Methotrexate is considered the first-line treatment for rheumatoid arthritis (RA), as it has a long record of safety and efficacy. But that doesn’t mean methotrexate works for everyone.
In fact, a 2018 study found that 43 percent of RA patients were non-responders to this drug. The authors found that such factors as being negative for rheumatoid factor (an autoantibody that plays a role in rheumatoid arthritis), having a higher tender joint count, and higher anxiety scores played a role in people who didn’t respond to methotrexate. Other research has suggested that being a smoker or having higher disease activity when starting methotrexate might explain why some people don’t respond to it.
Now a new study has found that specific epigenetic changes — modifications to genes that switch them on and off — are associated with good or poor response to methotrexate.
Every cell in your body contains the same DNA, yet cells function very differently thanks to a process called methylation. During methylation small compounds (methyl groups) attach to DNA molecules, which changes how they’re expressed. These changes occur naturally as you develop, but they can also happen as a result of influences in the environment.
In recent years, scientists have been studying about how differences in methylation patterns might increase or decrease the chances of developing diseases, including RA. According to this new study, published in the journal Arthritis Research & Therapy, methylation patterns might also impact RA patients’ methotrexate response.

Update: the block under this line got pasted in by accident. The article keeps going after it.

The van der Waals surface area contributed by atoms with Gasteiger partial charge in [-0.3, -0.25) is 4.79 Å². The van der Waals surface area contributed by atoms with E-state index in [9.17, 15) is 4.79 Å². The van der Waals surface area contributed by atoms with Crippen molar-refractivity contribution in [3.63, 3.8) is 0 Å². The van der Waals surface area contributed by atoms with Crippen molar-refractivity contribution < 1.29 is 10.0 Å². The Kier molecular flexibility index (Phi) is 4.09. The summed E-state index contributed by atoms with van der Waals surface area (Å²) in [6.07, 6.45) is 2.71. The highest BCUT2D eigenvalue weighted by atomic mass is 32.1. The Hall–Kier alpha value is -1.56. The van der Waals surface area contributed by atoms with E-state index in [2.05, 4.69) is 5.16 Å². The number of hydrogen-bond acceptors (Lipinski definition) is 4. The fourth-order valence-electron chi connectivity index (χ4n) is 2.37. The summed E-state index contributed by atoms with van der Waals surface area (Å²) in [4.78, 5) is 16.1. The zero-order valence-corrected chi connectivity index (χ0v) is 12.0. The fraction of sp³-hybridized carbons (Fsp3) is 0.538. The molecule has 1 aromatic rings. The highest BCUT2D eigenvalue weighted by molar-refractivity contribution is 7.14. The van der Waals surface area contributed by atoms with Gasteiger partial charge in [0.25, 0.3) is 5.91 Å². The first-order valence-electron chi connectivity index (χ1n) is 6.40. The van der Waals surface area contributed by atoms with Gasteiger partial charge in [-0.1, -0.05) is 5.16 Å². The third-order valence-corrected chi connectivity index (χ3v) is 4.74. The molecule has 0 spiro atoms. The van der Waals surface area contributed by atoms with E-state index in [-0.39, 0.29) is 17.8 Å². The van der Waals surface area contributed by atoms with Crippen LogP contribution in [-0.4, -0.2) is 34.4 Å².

To conduct the study, researchers took blood samples from 294 RA patients in the Netherlands who had not yet tried methotrexate and had the DNA and methylation patterns of their white blood cells analyzed. They found that those who had lower levels of methylation at the beginning of the study were more apt to respond well to methotrexate (as measured after three months of treatment with the drug).
“This is in line with our hypothesis that higher baseline global DNA methylation levels are more difficult to inhibit and that this is associated with non-response,” the authors wrote.
Whether methylation patterns can used to predict who should take methotrexate instead of relying on trial-and-error still remains to be seen, though it seems possible.
For now, “the underlying pathway, as well as the potential added value [of using methylation] in a prediction model for [methotrexate] response requires further exploration,” the authors wrote.